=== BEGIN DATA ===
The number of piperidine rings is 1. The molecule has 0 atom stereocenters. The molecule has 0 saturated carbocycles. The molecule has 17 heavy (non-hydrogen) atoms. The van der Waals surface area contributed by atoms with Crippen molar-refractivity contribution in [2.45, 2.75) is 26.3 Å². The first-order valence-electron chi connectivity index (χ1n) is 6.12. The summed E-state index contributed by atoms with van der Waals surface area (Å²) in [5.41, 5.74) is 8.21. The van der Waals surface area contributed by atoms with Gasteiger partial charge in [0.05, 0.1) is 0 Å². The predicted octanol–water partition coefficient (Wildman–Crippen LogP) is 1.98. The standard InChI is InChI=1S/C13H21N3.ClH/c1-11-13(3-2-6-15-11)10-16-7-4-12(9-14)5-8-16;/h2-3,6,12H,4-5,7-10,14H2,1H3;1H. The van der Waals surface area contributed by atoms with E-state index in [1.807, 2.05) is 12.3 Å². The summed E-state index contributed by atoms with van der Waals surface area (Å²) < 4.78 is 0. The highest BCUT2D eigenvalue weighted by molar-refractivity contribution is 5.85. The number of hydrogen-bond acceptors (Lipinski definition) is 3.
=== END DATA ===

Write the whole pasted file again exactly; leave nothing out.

The number of piperidine rings is 1. The molecule has 0 atom stereocenters. The molecule has 0 saturated carbocycles. The molecule has 17 heavy (non-hydrogen) atoms. The van der Waals surface area contributed by atoms with Crippen molar-refractivity contribution in [2.45, 2.75) is 26.3 Å². The first-order valence-electron chi connectivity index (χ1n) is 6.12. The summed E-state index contributed by atoms with van der Waals surface area (Å²) in [5.41, 5.74) is 8.21. The van der Waals surface area contributed by atoms with Gasteiger partial charge in [0.05, 0.1) is 0 Å². The predicted octanol–water partition coefficient (Wildman–Crippen LogP) is 1.98. The standard InChI is InChI=1S/C13H21N3.ClH/c1-11-13(3-2-6-15-11)10-16-7-4-12(9-14)5-8-16;/h2-3,6,12H,4-5,7-10,14H2,1H3;1H. The van der Waals surface area contributed by atoms with E-state index in [1.807, 2.05) is 12.3 Å². The summed E-state index contributed by atoms with van der Waals surface area (Å²) < 4.78 is 0. The highest BCUT2D eigenvalue weighted by molar-refractivity contribution is 5.85. The number of hydrogen-bond acceptors (Lipinski definition) is 3.